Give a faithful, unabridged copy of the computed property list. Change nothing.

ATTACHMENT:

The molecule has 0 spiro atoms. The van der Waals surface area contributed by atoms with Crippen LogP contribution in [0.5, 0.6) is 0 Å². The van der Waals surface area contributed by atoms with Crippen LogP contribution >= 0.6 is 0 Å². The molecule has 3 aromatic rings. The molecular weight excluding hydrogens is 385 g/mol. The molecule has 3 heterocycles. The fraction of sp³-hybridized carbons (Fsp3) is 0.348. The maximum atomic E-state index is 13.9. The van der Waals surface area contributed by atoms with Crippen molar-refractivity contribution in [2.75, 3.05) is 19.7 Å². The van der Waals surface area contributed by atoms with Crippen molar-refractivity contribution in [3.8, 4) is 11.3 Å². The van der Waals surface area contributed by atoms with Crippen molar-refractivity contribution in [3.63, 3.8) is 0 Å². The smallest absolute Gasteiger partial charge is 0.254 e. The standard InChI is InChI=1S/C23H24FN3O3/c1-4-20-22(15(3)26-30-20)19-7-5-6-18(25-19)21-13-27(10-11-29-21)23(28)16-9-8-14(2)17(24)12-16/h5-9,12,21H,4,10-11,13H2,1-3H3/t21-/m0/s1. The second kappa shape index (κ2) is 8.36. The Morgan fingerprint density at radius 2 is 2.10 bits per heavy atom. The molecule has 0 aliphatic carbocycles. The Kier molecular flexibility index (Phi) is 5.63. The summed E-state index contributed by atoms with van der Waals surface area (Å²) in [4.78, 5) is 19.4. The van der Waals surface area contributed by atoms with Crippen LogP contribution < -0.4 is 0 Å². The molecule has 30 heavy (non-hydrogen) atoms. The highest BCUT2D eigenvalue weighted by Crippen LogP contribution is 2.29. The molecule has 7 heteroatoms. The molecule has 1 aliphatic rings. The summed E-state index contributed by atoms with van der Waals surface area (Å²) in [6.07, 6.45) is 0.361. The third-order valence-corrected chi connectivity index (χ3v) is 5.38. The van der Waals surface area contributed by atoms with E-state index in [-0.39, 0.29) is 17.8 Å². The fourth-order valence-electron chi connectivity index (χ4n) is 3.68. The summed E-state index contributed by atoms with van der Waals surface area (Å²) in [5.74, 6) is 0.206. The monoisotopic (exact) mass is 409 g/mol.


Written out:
The molecule has 0 spiro atoms. The van der Waals surface area contributed by atoms with Crippen LogP contribution in [0.5, 0.6) is 0 Å². The van der Waals surface area contributed by atoms with Crippen LogP contribution >= 0.6 is 0 Å². The molecule has 3 aromatic rings. The molecular weight excluding hydrogens is 385 g/mol. The molecule has 3 heterocycles. The fraction of sp³-hybridized carbons (Fsp3) is 0.348. The maximum atomic E-state index is 13.9. The van der Waals surface area contributed by atoms with Crippen molar-refractivity contribution in [2.75, 3.05) is 19.7 Å². The van der Waals surface area contributed by atoms with Crippen molar-refractivity contribution in [3.8, 4) is 11.3 Å². The van der Waals surface area contributed by atoms with Crippen molar-refractivity contribution in [3.63, 3.8) is 0 Å². The smallest absolute Gasteiger partial charge is 0.254 e. The standard InChI is InChI=1S/C23H24FN3O3/c1-4-20-22(15(3)26-30-20)19-7-5-6-18(25-19)21-13-27(10-11-29-21)23(28)16-9-8-14(2)17(24)12-16/h5-9,12,21H,4,10-11,13H2,1-3H3/t21-/m0/s1. The second kappa shape index (κ2) is 8.36. The Morgan fingerprint density at radius 2 is 2.10 bits per heavy atom. The molecule has 0 aliphatic carbocycles. The Kier molecular flexibility index (Phi) is 5.63. The summed E-state index contributed by atoms with van der Waals surface area (Å²) in [4.78, 5) is 19.4. The van der Waals surface area contributed by atoms with Crippen LogP contribution < -0.4 is 0 Å². The molecule has 30 heavy (non-hydrogen) atoms. The highest BCUT2D eigenvalue weighted by Crippen LogP contribution is 2.29. The molecule has 7 heteroatoms. The molecule has 1 aliphatic rings. The summed E-state index contributed by atoms with van der Waals surface area (Å²) in [6.07, 6.45) is 0.361. The third-order valence-corrected chi connectivity index (χ3v) is 5.38. The van der Waals surface area contributed by atoms with E-state index in [-0.39, 0.29) is 17.8 Å². The fourth-order valence-electron chi connectivity index (χ4n) is 3.68. The summed E-state index contributed by atoms with van der Waals surface area (Å²) in [5.74, 6) is 0.206. The monoisotopic (exact) mass is 409 g/mol.